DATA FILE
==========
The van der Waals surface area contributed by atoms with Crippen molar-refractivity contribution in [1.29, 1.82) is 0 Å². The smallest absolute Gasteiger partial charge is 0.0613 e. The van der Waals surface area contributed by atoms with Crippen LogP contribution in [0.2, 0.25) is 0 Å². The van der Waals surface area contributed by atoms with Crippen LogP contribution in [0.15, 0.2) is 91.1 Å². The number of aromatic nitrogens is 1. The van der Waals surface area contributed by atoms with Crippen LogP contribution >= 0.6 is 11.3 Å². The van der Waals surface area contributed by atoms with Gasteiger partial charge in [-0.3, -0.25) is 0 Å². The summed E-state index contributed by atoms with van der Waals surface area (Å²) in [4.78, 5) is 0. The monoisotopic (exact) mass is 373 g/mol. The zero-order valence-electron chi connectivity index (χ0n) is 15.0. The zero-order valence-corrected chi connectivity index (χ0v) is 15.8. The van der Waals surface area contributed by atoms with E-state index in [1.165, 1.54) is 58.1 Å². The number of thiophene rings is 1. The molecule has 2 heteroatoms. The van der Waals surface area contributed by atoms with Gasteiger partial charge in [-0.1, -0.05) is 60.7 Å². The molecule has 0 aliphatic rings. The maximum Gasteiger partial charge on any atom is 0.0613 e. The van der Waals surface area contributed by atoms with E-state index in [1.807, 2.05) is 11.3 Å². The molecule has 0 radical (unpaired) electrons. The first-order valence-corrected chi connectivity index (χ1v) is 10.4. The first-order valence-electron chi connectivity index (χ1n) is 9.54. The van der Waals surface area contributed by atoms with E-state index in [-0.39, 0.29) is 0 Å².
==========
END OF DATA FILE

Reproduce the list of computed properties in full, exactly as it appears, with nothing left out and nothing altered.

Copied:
The van der Waals surface area contributed by atoms with Crippen molar-refractivity contribution in [1.29, 1.82) is 0 Å². The smallest absolute Gasteiger partial charge is 0.0613 e. The van der Waals surface area contributed by atoms with Crippen LogP contribution in [0.2, 0.25) is 0 Å². The van der Waals surface area contributed by atoms with Crippen LogP contribution in [0.15, 0.2) is 91.1 Å². The number of aromatic nitrogens is 1. The van der Waals surface area contributed by atoms with Crippen LogP contribution >= 0.6 is 11.3 Å². The van der Waals surface area contributed by atoms with Gasteiger partial charge in [-0.3, -0.25) is 0 Å². The summed E-state index contributed by atoms with van der Waals surface area (Å²) in [4.78, 5) is 0. The monoisotopic (exact) mass is 373 g/mol. The zero-order valence-electron chi connectivity index (χ0n) is 15.0. The zero-order valence-corrected chi connectivity index (χ0v) is 15.8. The van der Waals surface area contributed by atoms with E-state index in [1.165, 1.54) is 58.1 Å². The number of thiophene rings is 1. The molecule has 2 heteroatoms. The van der Waals surface area contributed by atoms with Gasteiger partial charge in [-0.1, -0.05) is 60.7 Å². The molecule has 0 aliphatic rings. The maximum Gasteiger partial charge on any atom is 0.0613 e. The van der Waals surface area contributed by atoms with E-state index in [1.807, 2.05) is 11.3 Å². The molecule has 0 radical (unpaired) electrons. The first-order valence-corrected chi connectivity index (χ1v) is 10.4. The first-order valence-electron chi connectivity index (χ1n) is 9.54. The van der Waals surface area contributed by atoms with E-state index in [-0.39, 0.29) is 0 Å².